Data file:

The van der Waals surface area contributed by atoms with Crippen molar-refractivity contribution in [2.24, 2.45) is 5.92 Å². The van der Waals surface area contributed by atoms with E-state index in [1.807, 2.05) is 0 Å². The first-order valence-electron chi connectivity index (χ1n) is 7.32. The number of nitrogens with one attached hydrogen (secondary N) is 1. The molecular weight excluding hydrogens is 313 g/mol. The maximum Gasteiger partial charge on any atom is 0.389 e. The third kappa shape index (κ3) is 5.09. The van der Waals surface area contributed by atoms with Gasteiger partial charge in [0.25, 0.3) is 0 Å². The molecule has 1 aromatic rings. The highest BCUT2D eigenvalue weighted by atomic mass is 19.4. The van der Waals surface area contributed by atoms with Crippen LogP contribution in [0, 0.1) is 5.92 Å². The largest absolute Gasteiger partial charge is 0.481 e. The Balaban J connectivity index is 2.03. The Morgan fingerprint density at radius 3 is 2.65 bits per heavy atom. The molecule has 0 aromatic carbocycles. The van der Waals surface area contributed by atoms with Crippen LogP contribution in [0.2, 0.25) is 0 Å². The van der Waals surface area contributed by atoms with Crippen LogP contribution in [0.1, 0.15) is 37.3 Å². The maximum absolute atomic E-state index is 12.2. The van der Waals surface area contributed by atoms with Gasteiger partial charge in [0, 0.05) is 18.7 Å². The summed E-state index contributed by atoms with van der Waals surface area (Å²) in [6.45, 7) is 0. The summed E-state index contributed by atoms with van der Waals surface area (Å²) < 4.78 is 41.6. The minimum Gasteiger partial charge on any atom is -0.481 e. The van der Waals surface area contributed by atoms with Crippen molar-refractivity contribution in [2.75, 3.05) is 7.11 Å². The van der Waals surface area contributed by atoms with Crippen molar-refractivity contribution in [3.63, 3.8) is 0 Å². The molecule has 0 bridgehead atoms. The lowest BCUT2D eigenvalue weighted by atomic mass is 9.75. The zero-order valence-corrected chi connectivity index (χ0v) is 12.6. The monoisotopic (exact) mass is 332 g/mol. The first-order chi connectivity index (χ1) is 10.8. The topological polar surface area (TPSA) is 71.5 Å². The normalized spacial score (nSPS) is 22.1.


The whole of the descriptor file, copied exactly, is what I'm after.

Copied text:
The van der Waals surface area contributed by atoms with Crippen molar-refractivity contribution in [2.24, 2.45) is 5.92 Å². The van der Waals surface area contributed by atoms with E-state index in [1.807, 2.05) is 0 Å². The first-order valence-electron chi connectivity index (χ1n) is 7.32. The number of nitrogens with one attached hydrogen (secondary N) is 1. The molecular weight excluding hydrogens is 313 g/mol. The maximum Gasteiger partial charge on any atom is 0.389 e. The third kappa shape index (κ3) is 5.09. The van der Waals surface area contributed by atoms with Gasteiger partial charge in [0.25, 0.3) is 0 Å². The molecule has 1 aromatic rings. The highest BCUT2D eigenvalue weighted by atomic mass is 19.4. The van der Waals surface area contributed by atoms with Crippen LogP contribution in [0, 0.1) is 5.92 Å². The largest absolute Gasteiger partial charge is 0.481 e. The Balaban J connectivity index is 2.03. The Morgan fingerprint density at radius 3 is 2.65 bits per heavy atom. The molecule has 0 aromatic carbocycles. The van der Waals surface area contributed by atoms with Crippen LogP contribution in [0.2, 0.25) is 0 Å². The van der Waals surface area contributed by atoms with Crippen LogP contribution in [0.1, 0.15) is 37.3 Å². The maximum absolute atomic E-state index is 12.2. The van der Waals surface area contributed by atoms with Gasteiger partial charge in [0, 0.05) is 18.7 Å². The summed E-state index contributed by atoms with van der Waals surface area (Å²) in [6.45, 7) is 0. The summed E-state index contributed by atoms with van der Waals surface area (Å²) < 4.78 is 41.6. The minimum Gasteiger partial charge on any atom is -0.481 e. The van der Waals surface area contributed by atoms with Crippen molar-refractivity contribution in [2.75, 3.05) is 7.11 Å². The van der Waals surface area contributed by atoms with Crippen molar-refractivity contribution in [3.63, 3.8) is 0 Å². The molecule has 0 bridgehead atoms. The lowest BCUT2D eigenvalue weighted by atomic mass is 9.75. The zero-order valence-corrected chi connectivity index (χ0v) is 12.6. The monoisotopic (exact) mass is 332 g/mol. The first-order chi connectivity index (χ1) is 10.8. The topological polar surface area (TPSA) is 71.5 Å². The normalized spacial score (nSPS) is 22.1.